Hip dysplasia is the medical term for a hip socket that doesn't fully cover the ball portion of the upper thighbone. This allows the hip joint to become partially or completely dislocated. Most people with hip dysplasia are born with the condition.
Some common symptoms of hip dysplasia include:Pain in the groin or side of the hip,A sensation of “catching” or “popping” with activity, Worsening pain with sitting, walking or running, Limping, Increased difficulty with strenuous activities.The diagnosis of canine hip dysplasia is typically made by combining: clinical signs of arthritis and pain, a complete physical exam, and radiographs (x-rays).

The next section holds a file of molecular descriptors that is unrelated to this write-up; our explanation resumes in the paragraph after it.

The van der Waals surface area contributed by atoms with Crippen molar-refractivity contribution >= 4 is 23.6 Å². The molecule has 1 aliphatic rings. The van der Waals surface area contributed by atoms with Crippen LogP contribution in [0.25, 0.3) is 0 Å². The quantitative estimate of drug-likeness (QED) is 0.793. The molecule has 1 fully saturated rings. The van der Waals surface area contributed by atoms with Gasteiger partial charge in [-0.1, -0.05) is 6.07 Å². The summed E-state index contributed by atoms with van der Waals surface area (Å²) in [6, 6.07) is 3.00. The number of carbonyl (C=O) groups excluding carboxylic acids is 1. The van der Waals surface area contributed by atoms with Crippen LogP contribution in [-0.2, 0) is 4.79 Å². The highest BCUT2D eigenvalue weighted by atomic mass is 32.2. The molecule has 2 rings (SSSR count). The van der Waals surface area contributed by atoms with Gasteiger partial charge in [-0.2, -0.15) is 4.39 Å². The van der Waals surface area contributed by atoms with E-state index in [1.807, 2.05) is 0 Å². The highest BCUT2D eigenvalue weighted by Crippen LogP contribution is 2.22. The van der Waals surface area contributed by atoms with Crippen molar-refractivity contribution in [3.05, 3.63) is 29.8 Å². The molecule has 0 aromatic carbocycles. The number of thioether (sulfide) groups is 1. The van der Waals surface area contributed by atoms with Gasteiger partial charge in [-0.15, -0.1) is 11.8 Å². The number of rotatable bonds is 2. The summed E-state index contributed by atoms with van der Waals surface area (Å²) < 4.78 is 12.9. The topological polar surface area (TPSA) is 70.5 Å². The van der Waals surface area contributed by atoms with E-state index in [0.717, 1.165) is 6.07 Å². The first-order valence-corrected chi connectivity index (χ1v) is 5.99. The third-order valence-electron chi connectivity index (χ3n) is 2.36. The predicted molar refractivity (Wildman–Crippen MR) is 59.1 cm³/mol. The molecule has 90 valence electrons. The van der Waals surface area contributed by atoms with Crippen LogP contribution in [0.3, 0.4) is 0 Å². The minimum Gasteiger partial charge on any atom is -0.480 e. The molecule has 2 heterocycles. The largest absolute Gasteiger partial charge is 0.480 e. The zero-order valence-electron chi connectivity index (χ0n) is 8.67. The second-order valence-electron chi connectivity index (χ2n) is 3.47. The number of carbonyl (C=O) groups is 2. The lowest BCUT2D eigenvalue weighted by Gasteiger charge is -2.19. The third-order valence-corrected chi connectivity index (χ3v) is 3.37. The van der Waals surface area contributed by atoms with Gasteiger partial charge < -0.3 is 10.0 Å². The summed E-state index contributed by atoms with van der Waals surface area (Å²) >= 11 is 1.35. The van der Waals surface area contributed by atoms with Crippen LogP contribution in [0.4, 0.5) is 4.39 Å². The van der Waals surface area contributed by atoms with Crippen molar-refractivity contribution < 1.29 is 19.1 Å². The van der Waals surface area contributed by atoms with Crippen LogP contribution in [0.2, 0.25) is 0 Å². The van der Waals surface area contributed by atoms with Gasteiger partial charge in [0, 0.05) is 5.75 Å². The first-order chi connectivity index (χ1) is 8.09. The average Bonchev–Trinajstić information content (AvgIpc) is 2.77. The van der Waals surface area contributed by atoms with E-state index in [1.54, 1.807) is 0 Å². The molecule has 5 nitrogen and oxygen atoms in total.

Proposed surgical treatments for clinically debilitating hip dysplasia include biocompatible osteoconductive/shelf arthroplasty; femoral head and neck excision arthroplasty, with or without muscle sling interposition; and total hip replacement. Although research directly comparing the salvage procedures has not been reported, studies suggest that total hip replacement is more effective in returning large dogs to full functional weight bearing.